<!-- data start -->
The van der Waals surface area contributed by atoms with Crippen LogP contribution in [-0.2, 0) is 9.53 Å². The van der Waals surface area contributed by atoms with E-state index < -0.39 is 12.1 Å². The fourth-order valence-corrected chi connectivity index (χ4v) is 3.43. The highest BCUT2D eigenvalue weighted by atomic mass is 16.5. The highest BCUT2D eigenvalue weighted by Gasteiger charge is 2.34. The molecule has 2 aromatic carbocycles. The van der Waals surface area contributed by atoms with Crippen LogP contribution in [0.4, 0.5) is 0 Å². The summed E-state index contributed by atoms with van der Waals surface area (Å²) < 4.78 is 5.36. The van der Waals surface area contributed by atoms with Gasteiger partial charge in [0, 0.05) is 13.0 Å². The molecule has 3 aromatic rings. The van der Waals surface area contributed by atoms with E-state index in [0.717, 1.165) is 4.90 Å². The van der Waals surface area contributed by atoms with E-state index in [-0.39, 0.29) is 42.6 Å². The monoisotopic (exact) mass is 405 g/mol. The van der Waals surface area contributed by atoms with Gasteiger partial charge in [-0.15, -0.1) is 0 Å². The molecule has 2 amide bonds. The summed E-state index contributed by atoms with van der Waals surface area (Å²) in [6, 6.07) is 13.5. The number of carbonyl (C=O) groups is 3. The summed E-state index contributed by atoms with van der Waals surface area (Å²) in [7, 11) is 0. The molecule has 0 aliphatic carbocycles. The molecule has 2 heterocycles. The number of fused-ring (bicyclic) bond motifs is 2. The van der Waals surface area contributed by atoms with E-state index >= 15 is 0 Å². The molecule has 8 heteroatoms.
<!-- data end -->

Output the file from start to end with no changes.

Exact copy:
The van der Waals surface area contributed by atoms with Crippen LogP contribution in [-0.2, 0) is 9.53 Å². The van der Waals surface area contributed by atoms with E-state index < -0.39 is 12.1 Å². The fourth-order valence-corrected chi connectivity index (χ4v) is 3.43. The highest BCUT2D eigenvalue weighted by atomic mass is 16.5. The highest BCUT2D eigenvalue weighted by Gasteiger charge is 2.34. The molecule has 2 aromatic carbocycles. The van der Waals surface area contributed by atoms with Crippen LogP contribution in [0.4, 0.5) is 0 Å². The summed E-state index contributed by atoms with van der Waals surface area (Å²) < 4.78 is 5.36. The van der Waals surface area contributed by atoms with Gasteiger partial charge in [0, 0.05) is 13.0 Å². The molecule has 3 aromatic rings. The van der Waals surface area contributed by atoms with E-state index in [0.717, 1.165) is 4.90 Å². The van der Waals surface area contributed by atoms with E-state index in [-0.39, 0.29) is 42.6 Å². The monoisotopic (exact) mass is 405 g/mol. The van der Waals surface area contributed by atoms with Gasteiger partial charge in [-0.15, -0.1) is 0 Å². The molecule has 2 amide bonds. The summed E-state index contributed by atoms with van der Waals surface area (Å²) in [6, 6.07) is 13.5. The number of carbonyl (C=O) groups is 3. The summed E-state index contributed by atoms with van der Waals surface area (Å²) in [7, 11) is 0. The molecule has 0 aliphatic carbocycles. The molecule has 2 heterocycles. The number of fused-ring (bicyclic) bond motifs is 2. The van der Waals surface area contributed by atoms with E-state index >= 15 is 0 Å². The molecule has 8 heteroatoms.